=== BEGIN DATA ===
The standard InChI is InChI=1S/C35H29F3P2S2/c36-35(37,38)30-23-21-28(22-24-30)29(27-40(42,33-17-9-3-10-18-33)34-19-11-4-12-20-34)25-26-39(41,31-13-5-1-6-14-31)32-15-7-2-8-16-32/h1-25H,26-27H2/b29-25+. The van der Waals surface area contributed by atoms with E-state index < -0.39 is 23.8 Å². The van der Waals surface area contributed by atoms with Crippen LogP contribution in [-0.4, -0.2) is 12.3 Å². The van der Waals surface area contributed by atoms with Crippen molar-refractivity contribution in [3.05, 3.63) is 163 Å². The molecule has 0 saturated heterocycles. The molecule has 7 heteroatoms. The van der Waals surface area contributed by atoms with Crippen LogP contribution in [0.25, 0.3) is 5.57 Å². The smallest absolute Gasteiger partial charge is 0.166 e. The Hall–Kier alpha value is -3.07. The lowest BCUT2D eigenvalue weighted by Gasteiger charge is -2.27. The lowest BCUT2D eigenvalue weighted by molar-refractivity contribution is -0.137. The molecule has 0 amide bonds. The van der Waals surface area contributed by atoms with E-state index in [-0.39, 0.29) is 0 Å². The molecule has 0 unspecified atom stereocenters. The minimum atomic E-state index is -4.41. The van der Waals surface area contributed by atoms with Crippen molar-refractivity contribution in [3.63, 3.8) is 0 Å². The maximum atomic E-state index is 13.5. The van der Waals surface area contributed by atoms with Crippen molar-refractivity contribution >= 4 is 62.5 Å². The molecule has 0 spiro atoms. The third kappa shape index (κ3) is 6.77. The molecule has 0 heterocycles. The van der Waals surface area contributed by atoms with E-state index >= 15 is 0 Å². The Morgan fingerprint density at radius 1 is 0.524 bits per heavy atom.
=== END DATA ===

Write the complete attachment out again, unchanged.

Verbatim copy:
The standard InChI is InChI=1S/C35H29F3P2S2/c36-35(37,38)30-23-21-28(22-24-30)29(27-40(42,33-17-9-3-10-18-33)34-19-11-4-12-20-34)25-26-39(41,31-13-5-1-6-14-31)32-15-7-2-8-16-32/h1-25H,26-27H2/b29-25+. The van der Waals surface area contributed by atoms with E-state index < -0.39 is 23.8 Å². The van der Waals surface area contributed by atoms with Crippen LogP contribution in [-0.4, -0.2) is 12.3 Å². The van der Waals surface area contributed by atoms with Crippen molar-refractivity contribution in [3.05, 3.63) is 163 Å². The molecule has 0 saturated heterocycles. The molecule has 7 heteroatoms. The van der Waals surface area contributed by atoms with Crippen LogP contribution in [0.25, 0.3) is 5.57 Å². The smallest absolute Gasteiger partial charge is 0.166 e. The Hall–Kier alpha value is -3.07. The lowest BCUT2D eigenvalue weighted by Gasteiger charge is -2.27. The lowest BCUT2D eigenvalue weighted by molar-refractivity contribution is -0.137. The molecule has 0 amide bonds. The van der Waals surface area contributed by atoms with E-state index in [-0.39, 0.29) is 0 Å². The molecule has 0 unspecified atom stereocenters. The minimum atomic E-state index is -4.41. The van der Waals surface area contributed by atoms with Crippen molar-refractivity contribution in [3.63, 3.8) is 0 Å². The maximum atomic E-state index is 13.5. The van der Waals surface area contributed by atoms with Crippen molar-refractivity contribution >= 4 is 62.5 Å². The molecule has 0 spiro atoms. The third kappa shape index (κ3) is 6.77. The molecule has 0 heterocycles. The van der Waals surface area contributed by atoms with E-state index >= 15 is 0 Å². The Morgan fingerprint density at radius 1 is 0.524 bits per heavy atom.